Rhoda Klapp
Member
Rhoda Klapp

You don’t know the social cost of carbon. More than likely it’s a benefit, or at least NOT burning carbon is a cost beyond bearing. You have to accept the alarmists’ lies to even begin this calculation, and you are far too willing to do so in order to play economist games with the numbers. It’s all bollocks. It’s a scam. It’s a ploy to introduce social and political policies which would be otherwise unacceptable to ‘tackle’ an imaginary problem. Don’t give it credence, don’t give it airtime.

Rhoda Klapp
Member
Rhoda Klapp

Oh, I failed to mention you can stick your pigou taxes where the sun does not shine.

jgh
Member
jgh

Tim isn’t arguing for Pigou taxes. He’s arguing that if this is the problem, then Pigou taxes are how you fix it.

It’s like where people say: argh! there’s an affordable housing shortage!
Ok, don’t know, but assume that’s correct, how do you fix it? You… Beuler? Allow more housing provision. What do you not do? What everybody is advocating: restricting more housing provision by making it impossible for providers to make any money from it.

Spike
Member

I claim black people have too much power in America, and propose to ship them all to Africa. Tim will say that a gentler “solution” is just to tax people who sell to them. Then each black person can decide whether it is in his interest to move to Africa.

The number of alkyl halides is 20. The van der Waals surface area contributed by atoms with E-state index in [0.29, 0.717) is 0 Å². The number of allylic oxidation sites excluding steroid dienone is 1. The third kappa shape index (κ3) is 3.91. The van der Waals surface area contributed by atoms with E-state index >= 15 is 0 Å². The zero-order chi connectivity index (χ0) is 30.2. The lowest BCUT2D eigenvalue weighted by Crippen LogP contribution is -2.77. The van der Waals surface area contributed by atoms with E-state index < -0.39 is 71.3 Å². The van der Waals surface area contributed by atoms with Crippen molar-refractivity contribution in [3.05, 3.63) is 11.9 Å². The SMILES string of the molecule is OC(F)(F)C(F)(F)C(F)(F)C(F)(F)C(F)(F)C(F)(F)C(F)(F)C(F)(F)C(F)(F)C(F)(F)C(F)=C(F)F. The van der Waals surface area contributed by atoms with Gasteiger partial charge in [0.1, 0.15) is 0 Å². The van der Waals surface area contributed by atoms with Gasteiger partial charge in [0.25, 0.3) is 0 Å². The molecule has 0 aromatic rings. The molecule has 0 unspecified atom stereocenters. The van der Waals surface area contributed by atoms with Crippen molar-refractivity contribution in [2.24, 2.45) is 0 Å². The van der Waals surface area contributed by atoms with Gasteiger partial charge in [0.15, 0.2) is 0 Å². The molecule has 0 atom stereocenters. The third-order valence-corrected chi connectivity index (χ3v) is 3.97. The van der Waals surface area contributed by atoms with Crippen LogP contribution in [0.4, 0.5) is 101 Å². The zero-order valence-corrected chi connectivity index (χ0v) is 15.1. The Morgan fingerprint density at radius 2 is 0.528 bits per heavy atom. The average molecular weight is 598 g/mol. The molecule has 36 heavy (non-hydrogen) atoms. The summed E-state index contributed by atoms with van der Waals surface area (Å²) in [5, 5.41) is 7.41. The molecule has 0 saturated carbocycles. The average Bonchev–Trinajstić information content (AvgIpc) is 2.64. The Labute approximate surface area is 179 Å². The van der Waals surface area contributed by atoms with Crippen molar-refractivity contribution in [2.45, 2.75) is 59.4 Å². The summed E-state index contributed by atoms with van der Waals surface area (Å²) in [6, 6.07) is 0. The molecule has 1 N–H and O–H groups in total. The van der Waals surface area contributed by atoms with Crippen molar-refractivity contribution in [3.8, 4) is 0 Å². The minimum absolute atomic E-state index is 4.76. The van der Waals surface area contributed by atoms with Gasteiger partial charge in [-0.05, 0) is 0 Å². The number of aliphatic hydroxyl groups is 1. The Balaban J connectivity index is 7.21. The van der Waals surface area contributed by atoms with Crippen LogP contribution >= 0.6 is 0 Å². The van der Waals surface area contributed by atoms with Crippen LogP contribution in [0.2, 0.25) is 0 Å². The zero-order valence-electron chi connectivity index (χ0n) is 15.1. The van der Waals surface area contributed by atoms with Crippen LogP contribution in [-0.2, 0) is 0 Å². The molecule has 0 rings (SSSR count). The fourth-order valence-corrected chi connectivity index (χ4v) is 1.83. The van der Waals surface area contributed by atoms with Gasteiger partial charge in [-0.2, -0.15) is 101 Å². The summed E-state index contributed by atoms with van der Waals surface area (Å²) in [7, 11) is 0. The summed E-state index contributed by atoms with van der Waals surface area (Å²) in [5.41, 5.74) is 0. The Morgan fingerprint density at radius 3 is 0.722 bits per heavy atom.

Surrender to a fallacy does not mean it was your fallacy. But you do own it.

Spike
Member

Having the government make prices wrong, in order to induce behavior changes that would not happen with correct pricing, using a tax that may automatically rise in the future without democratic feedback, is not “leaving well enough alone.” Especially when the only alleged problem is that observed reality does not track computer models devised by people out to show the existence of the problem. “Stick on a carbon tax and we’re done.” Compare, “Give the gays Civil Unions and we’re done.” Nope; they have DEFEATED you (and you feel good about it!) and they will come back for more.

Rhoda Klapp
Member
Rhoda Klapp

Progressives are NEVER done. Can’t be, by definition.

Spike
Member

Wouldn’t be Progressive, would it? And they will not say, “Tim gave us an Arguyendo” but “Tim conceded the existence of the problem” in proposing a response. And now that we have our Pigou tax and the IPCC has a NEW study where computer models show a continuing risk of cataclysm, we now need full expropriation.

Spike
Member

PS — Reformers tend to assume that their reform will be the last word, ever; especially the move to replace American envy-based taxation with a National Sales Tax or VAT — as though that sensible reform would end the existence of envy, as opposed to eventually saddling us with both taxes.